It is a further purpose of the present invention to provide a new and improved VCSEL with heat conductivity which does not require a large and heavy heat sink.
It is a still further purpose of the present invention to provide a new and improved VCSEL with heat conductivity which is formed as additional steps of the fabrication process.
It is another purpose of the present invention to provide a new and improved VCSEL with heat conductivity in which heat conduction and spreading material is positioned adjacent heat generating portions of the VCSEL.
The above problems and others are at least partially solved and the above purposes and others are realized in a semiconductor device, such as a vertical cavity surface emitting laser with high heat conductivity including a first mirror stack positioned on the surface of a substrate, an active region positioned parallel and in overlying abutting engagement with the first mirror stack and substantially coextensive therewith, and a second mirror stack positioned parallel and in overlying abutting engagement with the active region, the second stack of mirrors forming a ridge or mesa having a side surface. A metal contact layer is positioned on the side surface of the ridge or mesa and on portions of an end of the ridge or mesa to define a light emitting area. A layer of diamond-like material is positioned to substantially cover the metal contact layer so as to form a heat conductor to remove heat from the laser. The metal contact layer and/or the diamond-like layer are positioned in contact with at least the first mirror stack and adjacent the active region to effectively conduct and spread heat generated in these areas. The diamond-like layer of material is deposited in a preferred embodiment by electrolytic plating so that it is formed as an additional step of the fabrication process.
Referring to the drawings:
FIGS. 1-4 are simplified and greatly enlarged cross-sectional views illustrating several sequential steps in a method of fabricating VCSELs incorporating the present invention;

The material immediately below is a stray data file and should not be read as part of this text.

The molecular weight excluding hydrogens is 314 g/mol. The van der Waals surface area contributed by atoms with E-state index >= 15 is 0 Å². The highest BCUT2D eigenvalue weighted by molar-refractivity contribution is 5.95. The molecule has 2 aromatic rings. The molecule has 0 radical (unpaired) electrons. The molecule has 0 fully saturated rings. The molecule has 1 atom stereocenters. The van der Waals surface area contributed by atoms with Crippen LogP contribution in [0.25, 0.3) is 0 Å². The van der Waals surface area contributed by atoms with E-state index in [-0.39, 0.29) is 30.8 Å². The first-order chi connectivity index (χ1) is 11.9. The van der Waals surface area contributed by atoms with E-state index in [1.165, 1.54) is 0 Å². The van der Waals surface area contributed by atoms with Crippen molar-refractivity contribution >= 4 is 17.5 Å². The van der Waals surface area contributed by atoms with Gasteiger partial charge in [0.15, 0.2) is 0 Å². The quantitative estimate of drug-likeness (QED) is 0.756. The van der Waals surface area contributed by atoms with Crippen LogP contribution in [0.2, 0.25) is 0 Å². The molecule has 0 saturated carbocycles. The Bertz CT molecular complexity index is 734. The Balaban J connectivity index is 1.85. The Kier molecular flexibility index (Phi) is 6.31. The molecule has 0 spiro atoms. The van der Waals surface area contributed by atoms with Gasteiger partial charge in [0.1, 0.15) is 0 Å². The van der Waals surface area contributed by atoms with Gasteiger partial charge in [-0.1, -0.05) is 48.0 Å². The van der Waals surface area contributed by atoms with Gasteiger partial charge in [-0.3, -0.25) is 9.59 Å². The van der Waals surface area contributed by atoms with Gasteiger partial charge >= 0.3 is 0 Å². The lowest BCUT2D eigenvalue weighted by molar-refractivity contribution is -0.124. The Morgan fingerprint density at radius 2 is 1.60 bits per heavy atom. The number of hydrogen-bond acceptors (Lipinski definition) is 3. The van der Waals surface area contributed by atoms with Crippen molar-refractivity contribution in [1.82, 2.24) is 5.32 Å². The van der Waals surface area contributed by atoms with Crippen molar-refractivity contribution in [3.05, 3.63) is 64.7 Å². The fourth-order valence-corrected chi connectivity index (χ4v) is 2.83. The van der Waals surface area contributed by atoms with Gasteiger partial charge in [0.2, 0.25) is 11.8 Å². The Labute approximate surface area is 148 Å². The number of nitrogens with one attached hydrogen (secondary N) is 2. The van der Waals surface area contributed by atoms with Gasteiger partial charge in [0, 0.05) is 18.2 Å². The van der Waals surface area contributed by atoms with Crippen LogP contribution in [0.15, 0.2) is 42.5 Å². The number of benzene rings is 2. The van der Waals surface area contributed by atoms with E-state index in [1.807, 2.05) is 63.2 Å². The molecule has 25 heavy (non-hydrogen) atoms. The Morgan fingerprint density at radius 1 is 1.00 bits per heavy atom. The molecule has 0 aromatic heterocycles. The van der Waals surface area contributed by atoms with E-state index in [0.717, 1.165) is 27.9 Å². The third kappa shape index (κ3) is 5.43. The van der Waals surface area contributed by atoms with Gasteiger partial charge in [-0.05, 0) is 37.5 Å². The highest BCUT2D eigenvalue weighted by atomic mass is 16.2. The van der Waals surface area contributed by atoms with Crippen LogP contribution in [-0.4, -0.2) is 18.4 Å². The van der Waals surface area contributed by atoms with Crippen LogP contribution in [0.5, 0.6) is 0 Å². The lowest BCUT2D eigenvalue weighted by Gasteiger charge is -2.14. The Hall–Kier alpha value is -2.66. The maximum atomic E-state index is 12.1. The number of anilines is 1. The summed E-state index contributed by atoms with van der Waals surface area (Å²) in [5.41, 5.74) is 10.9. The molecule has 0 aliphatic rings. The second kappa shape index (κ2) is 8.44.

FIG. 5 is partial sectional view, similar to FIG. 4, of another embodiment of a VCSEL incorporating the present invention; and
FIG. 6 is a partial sectional view of yet another embodiment of a VCSEL incorporating the present invention.
While the present method and apparatus for reducing heat in semiconductor devices may be utilized on a large variety of devices, the present disclosure utilizes vertical cavity surface emitting lasers as a prime example because of the heat problem envolved in these devices. To better understand the present method of fabricating VCSELs, several sequential steps in one specific method are illustrated in FIGS. 1-4. It should be understood that the specific method described and illustrated is simply for purposes of explanation and virtually any of the well known methods of fabrication can be utilized. Referring specifically to FIG. 1, a substrate 10 of any convenient material is provided. Generally, substrate 10 is gallium arsenide (GaAs) or the like which, as will be understood presently, is compatible with layers subsequently grown thereon. A first mirror stack 12 of Bragg mirrors, which in this specific embodiment is n-type conductivity, is grown on an upper surface of substrate 10. An active area 13, generally containing a plurality of quantum wells and cladding regions on either side of the quantum wells, is grown on first mirror stack 12 and a second mirror stack 14 of Bragg mirrors, which in this specific embodiment is p-type conductivity, is grown on active area 13. Generally, first mirror stack 12, active area 13 and second mirror stack 14 are grown on substrate 10 epitaxially. The formation of first mirror stack 12, active area 13 and second mirror stack 14 is well known in the art and will not be elaborated upon further in this disclosure.